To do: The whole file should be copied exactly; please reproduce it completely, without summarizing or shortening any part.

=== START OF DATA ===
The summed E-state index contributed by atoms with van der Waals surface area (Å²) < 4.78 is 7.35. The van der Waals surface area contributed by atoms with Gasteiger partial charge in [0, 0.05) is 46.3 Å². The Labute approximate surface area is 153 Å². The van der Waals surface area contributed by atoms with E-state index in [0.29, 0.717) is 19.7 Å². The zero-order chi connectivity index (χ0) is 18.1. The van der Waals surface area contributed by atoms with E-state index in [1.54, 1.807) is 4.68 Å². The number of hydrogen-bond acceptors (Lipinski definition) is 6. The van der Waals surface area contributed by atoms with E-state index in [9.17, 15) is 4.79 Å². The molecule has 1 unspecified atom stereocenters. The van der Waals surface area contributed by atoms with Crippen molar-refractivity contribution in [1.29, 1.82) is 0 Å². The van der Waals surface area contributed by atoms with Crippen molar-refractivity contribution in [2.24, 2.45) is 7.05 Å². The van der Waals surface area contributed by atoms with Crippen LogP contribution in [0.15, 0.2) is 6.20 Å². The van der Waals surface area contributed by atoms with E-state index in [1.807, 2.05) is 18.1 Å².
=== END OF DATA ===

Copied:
The summed E-state index contributed by atoms with van der Waals surface area (Å²) < 4.78 is 7.35. The van der Waals surface area contributed by atoms with Gasteiger partial charge in [0, 0.05) is 46.3 Å². The Labute approximate surface area is 153 Å². The van der Waals surface area contributed by atoms with E-state index in [0.29, 0.717) is 19.7 Å². The zero-order chi connectivity index (χ0) is 18.1. The van der Waals surface area contributed by atoms with E-state index in [1.54, 1.807) is 4.68 Å². The number of hydrogen-bond acceptors (Lipinski definition) is 6. The van der Waals surface area contributed by atoms with E-state index in [9.17, 15) is 4.79 Å². The molecule has 1 unspecified atom stereocenters. The van der Waals surface area contributed by atoms with Crippen molar-refractivity contribution in [1.29, 1.82) is 0 Å². The van der Waals surface area contributed by atoms with Crippen molar-refractivity contribution in [2.24, 2.45) is 7.05 Å². The van der Waals surface area contributed by atoms with Crippen LogP contribution in [0.15, 0.2) is 6.20 Å². The van der Waals surface area contributed by atoms with E-state index in [1.807, 2.05) is 18.1 Å².